This note highlights the evolution of Boko Haram since 2012, when the jihadist organisation – initially active mainly in north-eastern Nigeria – expanded its attacks to three neighboring countries: Niger, Cameroon and Chad.

Besides increasing the areas under its control, other features explain the development of Boko Haram: structuring, tactics, communication, alliance with other jihadist movements, weapons supply, etc.

Special attention is paid to the year 2015, which marks a turning point in the life of the armed group. The increased involvement of the region's security forces has allowed to considerably reduce the area under its control. If its capacity for harm appears weakened, its adaptability should inspire caution to those who claim that Boko Haram is being eradicated.

Crédit photo : capture d'écran d'une vidéo de propagande de Boko Haram

Mali: progress and challenges

On Friday 20 November, the Radisson Blu of Bamako was attacked by armed men. After being claimed by Al Mourabitoune and Al-Qaeda of the Islamic Maghreb (AQIM), and then by the Macina Liberation Front in collaboration with Ansar Dine, the attack reflects the recent changes that have been seen within jihadist groups and their modes of action. However, apart from this attack and Mali’s security issues, this note also analyses the country’s overall situation and the progress that have been made since the election of Ibrahim Boubacar Keita as Mali’s head of state in August 2013. More specifically, besides the implementation of the peace agreement signed in June 2015, the note addresses four issues: security, development, internal fractures and the State.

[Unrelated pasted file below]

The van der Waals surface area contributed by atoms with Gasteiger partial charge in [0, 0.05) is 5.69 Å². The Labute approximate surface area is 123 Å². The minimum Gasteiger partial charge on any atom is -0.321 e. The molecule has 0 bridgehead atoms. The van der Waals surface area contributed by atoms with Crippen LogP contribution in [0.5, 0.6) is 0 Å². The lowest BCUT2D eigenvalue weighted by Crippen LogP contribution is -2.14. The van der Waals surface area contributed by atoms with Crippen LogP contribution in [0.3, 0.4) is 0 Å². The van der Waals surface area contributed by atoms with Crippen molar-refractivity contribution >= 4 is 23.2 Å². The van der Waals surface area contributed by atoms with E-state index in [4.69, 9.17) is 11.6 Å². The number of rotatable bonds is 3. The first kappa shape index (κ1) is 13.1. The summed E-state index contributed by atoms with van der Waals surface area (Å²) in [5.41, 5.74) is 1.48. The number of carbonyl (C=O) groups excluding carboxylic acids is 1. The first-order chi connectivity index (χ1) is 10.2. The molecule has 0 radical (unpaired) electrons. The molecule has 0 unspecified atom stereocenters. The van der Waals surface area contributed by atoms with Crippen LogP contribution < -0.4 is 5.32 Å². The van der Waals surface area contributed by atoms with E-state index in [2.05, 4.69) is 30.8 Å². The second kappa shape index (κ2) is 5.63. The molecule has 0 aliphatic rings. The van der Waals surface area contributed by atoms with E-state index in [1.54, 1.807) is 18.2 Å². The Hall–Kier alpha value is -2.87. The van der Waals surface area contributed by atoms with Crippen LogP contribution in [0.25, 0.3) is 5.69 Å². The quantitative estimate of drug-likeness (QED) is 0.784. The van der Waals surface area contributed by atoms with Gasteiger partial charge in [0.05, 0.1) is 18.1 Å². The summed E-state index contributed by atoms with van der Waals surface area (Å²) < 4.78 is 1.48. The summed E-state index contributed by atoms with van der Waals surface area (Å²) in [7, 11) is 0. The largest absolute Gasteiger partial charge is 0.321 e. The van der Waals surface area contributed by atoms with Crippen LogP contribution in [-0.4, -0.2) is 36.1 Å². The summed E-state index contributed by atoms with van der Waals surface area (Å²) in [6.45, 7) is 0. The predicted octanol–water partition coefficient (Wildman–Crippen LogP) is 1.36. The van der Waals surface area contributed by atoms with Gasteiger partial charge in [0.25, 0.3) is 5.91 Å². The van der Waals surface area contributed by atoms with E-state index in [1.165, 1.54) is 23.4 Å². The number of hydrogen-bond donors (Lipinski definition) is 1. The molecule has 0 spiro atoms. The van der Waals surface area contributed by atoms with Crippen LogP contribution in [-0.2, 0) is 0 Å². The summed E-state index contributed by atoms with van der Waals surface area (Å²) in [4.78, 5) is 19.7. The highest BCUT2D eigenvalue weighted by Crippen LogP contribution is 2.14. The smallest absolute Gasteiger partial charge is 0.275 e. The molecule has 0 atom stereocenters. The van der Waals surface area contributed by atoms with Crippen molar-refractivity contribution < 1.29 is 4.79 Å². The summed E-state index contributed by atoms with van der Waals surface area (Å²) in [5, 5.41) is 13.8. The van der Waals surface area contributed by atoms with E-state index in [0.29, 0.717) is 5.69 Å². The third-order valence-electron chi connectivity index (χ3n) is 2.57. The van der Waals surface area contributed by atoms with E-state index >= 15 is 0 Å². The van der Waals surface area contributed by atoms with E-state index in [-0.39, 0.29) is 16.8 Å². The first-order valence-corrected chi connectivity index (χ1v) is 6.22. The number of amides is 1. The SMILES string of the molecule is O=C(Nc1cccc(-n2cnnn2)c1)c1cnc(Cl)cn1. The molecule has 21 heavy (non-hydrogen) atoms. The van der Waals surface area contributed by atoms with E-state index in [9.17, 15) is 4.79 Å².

Crédit photo : La Grande Mosquée de Djenné (source : Michele Alfieri / 123 RF) 

Military spending in East Asia: Territorial conflicts and spiraling risks

Since 1997, the rise of China brought the level of military spending in East Asia to unprecedented heights, and all regional countries have invested considerable resources in their respective naval forces. In a context characterized by political tensions and territorial disputes, is this military spending pattern posing a risk to regional stability? The present note identifies some of the key components of an overall rush toward the maritime domain in East Asia and assesses that territorial disputes do not just broaden the scope of the regional security dilemma; they reshape it on a basis that is more volatile than ever.

Crédit photo : exercices maritimes entre les marines américaine et sud-coréenne (source : Aaron Shelley/ U.S. Navy)

 

Arms and diplomacy in Ukraine in the shadow of the Syrian crisis

Should arms be sent in Ukraine, to support the authorities in Kiev against pro-Russian separatists in the Donbass, thus against Russia? Since war erupted in Eastern Ukraine, Western countries are nurturing diverging points of view on this issue. The debate, fuelled by ambiguous concepts such as “non-lethal weapons” or “defensive lethal weapons”, therefore appears to be confusing.
This Analysis aims at taking stock of what is said and done about this thorny issue, made even more complicated by the Syrian crisis.
(Photo:  Radar AN/TPQ-36 Firefinder)
 

 

The Israeli-Palestinian issue and the Euro-Mediterranean Partnership: Chronicle of an announced failure?

The Euro-Mediterranean Partnership had raised many hopes on both sides of the Mediterranean. Yet the agreements have not been satisfactory and sometimes proved largely disappointing compared to their initial ambitions. The European Neighbourhood Policy and later the Union for the Mediterranean have not been able to revitalize this partnership. A number of shortcomings have shaken it right from the start. Identifying these weaknesses and the political will to address them is therefore, necessary to revitalize the partnership. The main stumbling block continues to be the Israeli-Palestinian issue. The partnership will only become legitimate if it can act credibly and effectively in consultation with other international actors on this decades old central issue for the Mediterranean area - and beyond.